According to the Dutch sociologist Geert Hofstede cultures distinguish themselves along five axes:1
- Individualistic / Collectivistic
- This parameter delineates how personal needs and goals are prioritized vs. the needs and goals of the group/clan/organization.
- Masculine / Feminine
- Masculine societies have different rules for men and women, less so in feminine cultures.
- Uncertainty Avoidance
- This parameter measures if people are comfortable with taking risks, ready to change the way they work or live (low UA) or if people prefer the known systems (high UA).
- Power Distance
- The degree people are comfortable with influencing upwards. In high PD societies there is accept of inequality in distribution on power in society. Ex. employees will not readily give suggestions and feedback to their superiors.
- Time Perspective
- Long-term perspective, planning for future, perseverance values vs. short time past and present oriented.
In 2012 a sixth dimension was added.
- Indulgence vs. Restraint
- Gratification of human drives related to enjoying life and having fun vs. regulating and suppressing these needs by means of strict social norms.
Whenever people from cultures ranging high on one of these parameters have interactions with people from cultures from the opposite end of that scale they are bound to have expectations that differ as to what is the "right" way to behave.
People from low Power Distance cultures complain that they don't get respect by their foreign subordinates (higher PD) when they ask them to do something. Their subordinates are used to being told, not asked, and might not think that a polite request should be taken seriously. People from low Power Distance cultures complain that they don't get respect by their foreign superiors (higher PD) when they are being told to do something. The subordinates are used to being asked, not told, and feel treated like children if addressed in an authoritarian fashion.
Likewise can differences in Uncertainty Avoidance be a source of friction. In high UA cultures there are many rules from which you are not supposed to diverge. In low UA cultures there are frameworks for how you are expected to behave and more room for individual decision-making. In low UA countries there may be an attitude of "it is easier to get forgiveness than permission" and a high value on autonomy. Well, if your boss is high on UA, forgiveness may not be a sure thing.
The respect for rules is also linked to the Collectivistic/Individualistic perspective. In a Collectivistic society there is focus on your place in the group. If you make your own rules you will cause other group members to lose face. Functioning in a Collectivistic society is a bit like square dancing. Unless all eight people agree to go left instead of right it is not going to be a very fluid experience and you will step on some toes. However, if everybody agrees how to change the steps it can become both entertaining and efficient even if it looks nothing like what was originally planned.
The differences between Masculine and Feminine societies are so much illustrated by the Taliban regime at one end of the axis that we almost automatically define ourselves by the difference to this nightmare. We think that laws prohibiting sexual harassment and guaranteeing equal pay for equal work makes us a non-masculine society. But in truly Feminine societies there wouldn't be a need for these laws.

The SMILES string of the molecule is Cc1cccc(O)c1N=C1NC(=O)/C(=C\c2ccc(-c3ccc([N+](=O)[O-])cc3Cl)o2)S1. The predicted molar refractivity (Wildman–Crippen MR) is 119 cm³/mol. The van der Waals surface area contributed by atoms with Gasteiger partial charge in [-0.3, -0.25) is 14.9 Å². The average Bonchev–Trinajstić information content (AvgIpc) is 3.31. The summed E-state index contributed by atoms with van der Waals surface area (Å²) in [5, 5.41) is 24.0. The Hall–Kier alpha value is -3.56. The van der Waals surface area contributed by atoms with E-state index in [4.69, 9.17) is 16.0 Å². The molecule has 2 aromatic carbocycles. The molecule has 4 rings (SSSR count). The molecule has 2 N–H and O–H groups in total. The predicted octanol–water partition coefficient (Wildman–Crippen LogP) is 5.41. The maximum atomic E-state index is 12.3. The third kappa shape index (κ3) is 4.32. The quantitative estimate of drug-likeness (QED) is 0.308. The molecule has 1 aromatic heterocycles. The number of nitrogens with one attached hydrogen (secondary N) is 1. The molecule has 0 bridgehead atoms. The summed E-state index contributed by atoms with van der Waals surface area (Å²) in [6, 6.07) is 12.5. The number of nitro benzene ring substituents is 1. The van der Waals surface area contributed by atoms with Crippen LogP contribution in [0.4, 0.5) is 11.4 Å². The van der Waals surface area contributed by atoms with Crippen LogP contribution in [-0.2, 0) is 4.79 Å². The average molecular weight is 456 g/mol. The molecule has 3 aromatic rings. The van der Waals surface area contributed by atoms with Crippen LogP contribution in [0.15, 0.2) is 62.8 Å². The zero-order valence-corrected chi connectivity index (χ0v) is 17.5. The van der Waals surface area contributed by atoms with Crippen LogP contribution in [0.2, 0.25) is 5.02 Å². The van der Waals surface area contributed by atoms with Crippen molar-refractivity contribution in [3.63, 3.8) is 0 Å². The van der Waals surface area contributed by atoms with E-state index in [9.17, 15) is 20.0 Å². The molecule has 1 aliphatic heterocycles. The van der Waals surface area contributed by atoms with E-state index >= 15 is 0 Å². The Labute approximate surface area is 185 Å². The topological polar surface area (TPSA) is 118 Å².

In the context of expat assimilation the Masculine/Feminine differences are some of the most difficult to cross because they, with their undertone of sexuality, touches on morality. It is one thing to accept that attitudes towards organizational hierarchy may be different, but feeling accused of behaving in amoral ways or that everybody around you behaves in ways where you feel sexually threatened is very challenging.
The Masculine/Feminine dichotomy relates not only to formal and informal rules for men and women but also to the culture's view of task vs. people orientation, aggression/assertiveness vs. compromise, competition, and acceptance of stress.
Differences in Time Perspective does not only influence the urgency people are willing to accept as the norm, but also attitudes towards experience and hence, respect for elders. If what is going to happen tomorrow may be similar to what happened yesterday, we may need knowledge about what we did last time these events happened. In a long term oriented society there will be planning for when these events will happen again, analyses of which other events may likely happen, and plans to counter negative effects. In a short term oriented society actions are reaction to events that have already happened. No countries are at either end of the spectrum. In the US we see ourselves as planners with long time perspectives, the space programs are a tribute to this view, but our main financial foci are the next quarterly reports and the political focus is the next election.
The latest parameter, Indulgence vs. Restraint, is related to how people view the relative importance of happiness and freedom of expression and how much control they feel they have on their own life.
Along with a host of other information, a profile along 4,5 or 6 of the dimensions is available for most countries on this website: geert-hofstede.com. If you look at the profile for your own country and the profile for the country you are moving to, it gives you an idea where the two cultures differ the most and, hence, where you are most likely to feel rubbed the wrong way by the local ways of doing things.
In this TEDx talk Fernando Lanzer, a Brazilian living in the Netherlands, illustrates many of the Hofstede concepts. Note that Masculinity in his presentation has been changed to Performance vs. Caring, a change of name I fully applaud as the original name was often a hindrance in discussing the differences in values.